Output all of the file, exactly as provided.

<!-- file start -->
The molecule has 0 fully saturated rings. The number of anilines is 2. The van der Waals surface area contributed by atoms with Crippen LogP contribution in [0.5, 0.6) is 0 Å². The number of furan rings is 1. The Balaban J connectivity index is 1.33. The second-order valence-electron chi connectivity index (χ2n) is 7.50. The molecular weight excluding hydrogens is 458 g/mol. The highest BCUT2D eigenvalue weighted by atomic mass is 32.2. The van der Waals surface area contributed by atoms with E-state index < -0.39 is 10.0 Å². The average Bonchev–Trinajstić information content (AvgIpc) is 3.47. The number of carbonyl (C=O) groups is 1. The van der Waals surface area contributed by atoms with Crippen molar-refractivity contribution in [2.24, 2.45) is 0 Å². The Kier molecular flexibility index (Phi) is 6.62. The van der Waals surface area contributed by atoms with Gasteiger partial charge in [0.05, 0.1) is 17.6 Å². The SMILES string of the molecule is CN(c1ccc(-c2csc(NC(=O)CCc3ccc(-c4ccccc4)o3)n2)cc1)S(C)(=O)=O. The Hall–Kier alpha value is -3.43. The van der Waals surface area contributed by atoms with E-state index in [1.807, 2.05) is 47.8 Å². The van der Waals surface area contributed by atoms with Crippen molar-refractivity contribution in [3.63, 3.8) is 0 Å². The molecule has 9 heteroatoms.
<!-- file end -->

The molecule has 0 fully saturated rings. The number of anilines is 2. The van der Waals surface area contributed by atoms with Crippen LogP contribution in [0.5, 0.6) is 0 Å². The number of furan rings is 1. The Balaban J connectivity index is 1.33. The second-order valence-electron chi connectivity index (χ2n) is 7.50. The molecular weight excluding hydrogens is 458 g/mol. The highest BCUT2D eigenvalue weighted by atomic mass is 32.2. The van der Waals surface area contributed by atoms with E-state index < -0.39 is 10.0 Å². The average Bonchev–Trinajstić information content (AvgIpc) is 3.47. The number of carbonyl (C=O) groups is 1. The van der Waals surface area contributed by atoms with Crippen molar-refractivity contribution in [2.24, 2.45) is 0 Å². The Kier molecular flexibility index (Phi) is 6.62. The van der Waals surface area contributed by atoms with Gasteiger partial charge in [0.05, 0.1) is 17.6 Å². The SMILES string of the molecule is CN(c1ccc(-c2csc(NC(=O)CCc3ccc(-c4ccccc4)o3)n2)cc1)S(C)(=O)=O. The Hall–Kier alpha value is -3.43. The van der Waals surface area contributed by atoms with E-state index in [1.807, 2.05) is 47.8 Å². The van der Waals surface area contributed by atoms with Crippen molar-refractivity contribution in [3.63, 3.8) is 0 Å². The molecule has 9 heteroatoms.